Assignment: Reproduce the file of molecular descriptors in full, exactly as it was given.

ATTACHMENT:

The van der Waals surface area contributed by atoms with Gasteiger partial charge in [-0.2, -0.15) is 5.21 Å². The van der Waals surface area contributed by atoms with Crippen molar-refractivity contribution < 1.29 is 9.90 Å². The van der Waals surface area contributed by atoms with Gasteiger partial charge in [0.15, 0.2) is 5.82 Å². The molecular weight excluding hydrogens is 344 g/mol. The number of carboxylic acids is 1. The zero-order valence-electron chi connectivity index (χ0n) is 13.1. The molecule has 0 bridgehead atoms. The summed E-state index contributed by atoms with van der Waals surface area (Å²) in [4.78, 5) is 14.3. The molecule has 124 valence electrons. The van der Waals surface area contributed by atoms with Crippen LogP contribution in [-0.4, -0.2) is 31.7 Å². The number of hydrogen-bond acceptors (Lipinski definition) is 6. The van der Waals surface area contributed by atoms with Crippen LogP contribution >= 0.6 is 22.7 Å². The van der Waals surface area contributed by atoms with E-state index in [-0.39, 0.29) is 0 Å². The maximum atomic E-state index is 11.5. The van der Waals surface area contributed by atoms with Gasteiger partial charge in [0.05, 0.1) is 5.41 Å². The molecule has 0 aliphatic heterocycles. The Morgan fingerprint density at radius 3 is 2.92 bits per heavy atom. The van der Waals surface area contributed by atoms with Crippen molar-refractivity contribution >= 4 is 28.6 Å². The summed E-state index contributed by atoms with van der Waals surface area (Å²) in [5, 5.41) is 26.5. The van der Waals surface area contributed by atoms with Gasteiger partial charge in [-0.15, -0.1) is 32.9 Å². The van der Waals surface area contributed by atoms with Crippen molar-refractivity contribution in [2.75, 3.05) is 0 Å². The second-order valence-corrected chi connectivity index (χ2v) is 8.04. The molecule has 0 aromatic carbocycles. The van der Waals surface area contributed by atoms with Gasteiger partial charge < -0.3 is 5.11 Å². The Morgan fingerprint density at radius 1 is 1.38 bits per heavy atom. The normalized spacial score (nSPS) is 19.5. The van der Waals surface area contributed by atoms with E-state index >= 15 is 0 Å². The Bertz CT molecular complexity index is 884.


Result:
The van der Waals surface area contributed by atoms with Gasteiger partial charge in [-0.2, -0.15) is 5.21 Å². The van der Waals surface area contributed by atoms with Crippen molar-refractivity contribution < 1.29 is 9.90 Å². The van der Waals surface area contributed by atoms with Gasteiger partial charge in [0.15, 0.2) is 5.82 Å². The molecular weight excluding hydrogens is 344 g/mol. The number of carboxylic acids is 1. The zero-order valence-electron chi connectivity index (χ0n) is 13.1. The molecule has 0 bridgehead atoms. The summed E-state index contributed by atoms with van der Waals surface area (Å²) in [4.78, 5) is 14.3. The molecule has 124 valence electrons. The van der Waals surface area contributed by atoms with Crippen LogP contribution in [-0.4, -0.2) is 31.7 Å². The number of hydrogen-bond acceptors (Lipinski definition) is 6. The van der Waals surface area contributed by atoms with Crippen LogP contribution >= 0.6 is 22.7 Å². The van der Waals surface area contributed by atoms with E-state index in [-0.39, 0.29) is 0 Å². The maximum atomic E-state index is 11.5. The van der Waals surface area contributed by atoms with Gasteiger partial charge in [0.05, 0.1) is 5.41 Å². The molecule has 0 aliphatic heterocycles. The Morgan fingerprint density at radius 3 is 2.92 bits per heavy atom. The van der Waals surface area contributed by atoms with Crippen molar-refractivity contribution >= 4 is 28.6 Å². The summed E-state index contributed by atoms with van der Waals surface area (Å²) in [5, 5.41) is 26.5. The van der Waals surface area contributed by atoms with Gasteiger partial charge in [-0.15, -0.1) is 32.9 Å². The van der Waals surface area contributed by atoms with Crippen molar-refractivity contribution in [2.75, 3.05) is 0 Å². The second-order valence-corrected chi connectivity index (χ2v) is 8.04. The molecule has 0 aromatic carbocycles. The van der Waals surface area contributed by atoms with Gasteiger partial charge < -0.3 is 5.11 Å². The Morgan fingerprint density at radius 1 is 1.38 bits per heavy atom. The normalized spacial score (nSPS) is 19.5. The van der Waals surface area contributed by atoms with E-state index >= 15 is 0 Å². The Bertz CT molecular complexity index is 884.